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Navigating water management plans
By MIKE FERGUSON
Of the Baker City Herald
Bridgeport rancher Lynn Shumway put an extra 15,000 miles on his vehicle mostly back and forth to Salem and members of his 12-man committee admittedly faced a lot of frustration during the initial stages.
But now that the Burnt River Local Advisory Committee has completed the task of crafting a draft plan that will manage agricultural water quality within the 1,100 square miles of the river basin, theyre willing to help their friends around the Powder-Brownlee basin as they begin the arduous task of writing their own plan.
Under a 1993 act by the Oregon Legislature and in response to Congress landmark 1973 Clean Water Act agricultural producers are required to form Local Advisory Committees and develop plans to reduce water pollution from agricultural sources and to improve overall conditions within each of the states 39 watersheds.
That task was not as difficult as it may seem for Burnt River producers, committee co-chairman Shumway said, because of two earlier water quality studies of the Burnt undertaken among 14 federal, state and local agencies. Those studies, he said, indicated that it was natural climatological conditions that caused elevated stream and river temperatures, and not agricultural practices.
I dont think this new plan will change a lot what were doing out here in the Burnt River, Shumway said. We have a very thorough monitoring system on the river, and were constantly checking water quality. Because weve been so active on the front end, theres not a lot that will change because of the plan.
While the plan outlines a nine-step process by which civil penalties may be levied against producers who have a negative impact on water quality, the emphasis is on education and cooperation, Shumway said.
Farmers and ranchers within the plan area will now be able to request assistance to determine what they can do to meet the plans three objectives: keeping stream bank erosion within expected levels, maintaining or improving riparian vegetation, and continuing or expanding, if necessary, the current monitoring program.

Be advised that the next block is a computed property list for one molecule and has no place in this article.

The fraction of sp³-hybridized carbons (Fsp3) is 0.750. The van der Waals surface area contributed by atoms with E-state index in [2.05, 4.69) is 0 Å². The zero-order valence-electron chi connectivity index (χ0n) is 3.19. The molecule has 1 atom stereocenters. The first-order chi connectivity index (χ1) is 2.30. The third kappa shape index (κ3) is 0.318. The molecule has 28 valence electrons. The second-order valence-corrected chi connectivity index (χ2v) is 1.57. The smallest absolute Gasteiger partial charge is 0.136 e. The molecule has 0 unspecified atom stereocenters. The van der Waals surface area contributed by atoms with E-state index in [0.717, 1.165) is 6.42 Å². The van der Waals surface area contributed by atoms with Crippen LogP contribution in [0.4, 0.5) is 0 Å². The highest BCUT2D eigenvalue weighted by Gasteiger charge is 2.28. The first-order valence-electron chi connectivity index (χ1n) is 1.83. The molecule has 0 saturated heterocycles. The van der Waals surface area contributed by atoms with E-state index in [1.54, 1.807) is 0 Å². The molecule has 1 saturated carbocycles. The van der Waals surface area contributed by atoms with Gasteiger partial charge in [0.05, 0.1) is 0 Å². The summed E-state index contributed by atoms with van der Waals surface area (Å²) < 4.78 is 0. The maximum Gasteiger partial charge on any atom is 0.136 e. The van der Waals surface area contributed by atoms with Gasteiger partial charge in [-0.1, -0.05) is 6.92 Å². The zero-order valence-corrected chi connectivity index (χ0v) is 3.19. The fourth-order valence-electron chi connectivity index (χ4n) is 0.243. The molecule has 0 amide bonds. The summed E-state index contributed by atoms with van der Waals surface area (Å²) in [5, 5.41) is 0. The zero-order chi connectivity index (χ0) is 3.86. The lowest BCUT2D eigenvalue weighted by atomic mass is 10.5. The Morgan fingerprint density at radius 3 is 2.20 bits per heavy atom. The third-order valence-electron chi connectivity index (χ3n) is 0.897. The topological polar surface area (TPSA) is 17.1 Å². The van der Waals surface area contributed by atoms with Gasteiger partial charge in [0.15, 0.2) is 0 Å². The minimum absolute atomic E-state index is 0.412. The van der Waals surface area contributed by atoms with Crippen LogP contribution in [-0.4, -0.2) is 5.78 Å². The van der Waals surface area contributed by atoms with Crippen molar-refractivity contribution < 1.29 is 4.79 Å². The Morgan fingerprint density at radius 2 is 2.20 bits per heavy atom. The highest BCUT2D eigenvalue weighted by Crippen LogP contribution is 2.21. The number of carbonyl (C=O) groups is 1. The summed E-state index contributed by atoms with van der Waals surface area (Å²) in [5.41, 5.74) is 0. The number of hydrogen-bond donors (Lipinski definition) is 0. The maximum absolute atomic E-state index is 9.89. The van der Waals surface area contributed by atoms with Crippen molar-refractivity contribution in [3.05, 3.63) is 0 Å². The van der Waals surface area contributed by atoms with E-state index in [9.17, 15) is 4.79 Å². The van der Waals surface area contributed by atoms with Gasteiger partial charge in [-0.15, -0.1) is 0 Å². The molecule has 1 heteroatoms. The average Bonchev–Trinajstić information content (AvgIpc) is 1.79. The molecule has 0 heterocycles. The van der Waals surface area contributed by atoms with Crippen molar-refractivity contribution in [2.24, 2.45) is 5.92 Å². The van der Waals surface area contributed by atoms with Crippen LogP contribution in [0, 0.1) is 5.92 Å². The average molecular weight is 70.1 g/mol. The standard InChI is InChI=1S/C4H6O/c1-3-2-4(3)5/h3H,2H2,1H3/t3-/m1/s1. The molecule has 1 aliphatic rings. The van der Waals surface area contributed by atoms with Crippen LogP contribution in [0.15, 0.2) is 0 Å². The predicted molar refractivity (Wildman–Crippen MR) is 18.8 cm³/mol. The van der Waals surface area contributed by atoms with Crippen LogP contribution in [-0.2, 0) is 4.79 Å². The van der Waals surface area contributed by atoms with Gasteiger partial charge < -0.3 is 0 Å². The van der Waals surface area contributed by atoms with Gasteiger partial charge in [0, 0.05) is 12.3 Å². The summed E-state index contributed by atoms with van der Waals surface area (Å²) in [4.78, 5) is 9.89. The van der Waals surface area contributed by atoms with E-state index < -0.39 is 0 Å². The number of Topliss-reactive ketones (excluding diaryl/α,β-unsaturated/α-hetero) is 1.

The worst thing about this whole process is that it has caused a lot of landowners to think of the Department of Agriculture (which will write the administrative rules to implement each plan) as an adversary, not an ally, Shumway said. In our plan, we tried to take any kind of adversarial language out of it.
Its a locally-driven solution to a locally-driven problem, said Ken Diebel, Regional Water Quality Planner for the Oregon Department of Agriculture. The Burnt River process went fairly smoothly. In the beginning of the process, we typically see much consternation as people struggle to clarify the issues. But we like it when a lot of people get involved, because we want them to be as comfortable as possible with their plan.
The Burnt River plan has been turned over to the Baker County Empowerment Committee and the Powder-Brownlee group for peer review. It must receive approval from county commissioners before being sent on to its ultimate destination: the Oregon Department of Agriculture.
While the people that wrote the Burnt River plan are putting the wraps on their work, the 12 members of the Powder-Brownlee committee have been at loggerheads with the Oregon Department of Agriculture the past two years trying to form their committee, according to Curt Martin of Powder Valley, who will serve as co-chairman of the committee along with Baker County Commissioner Tim Kerns.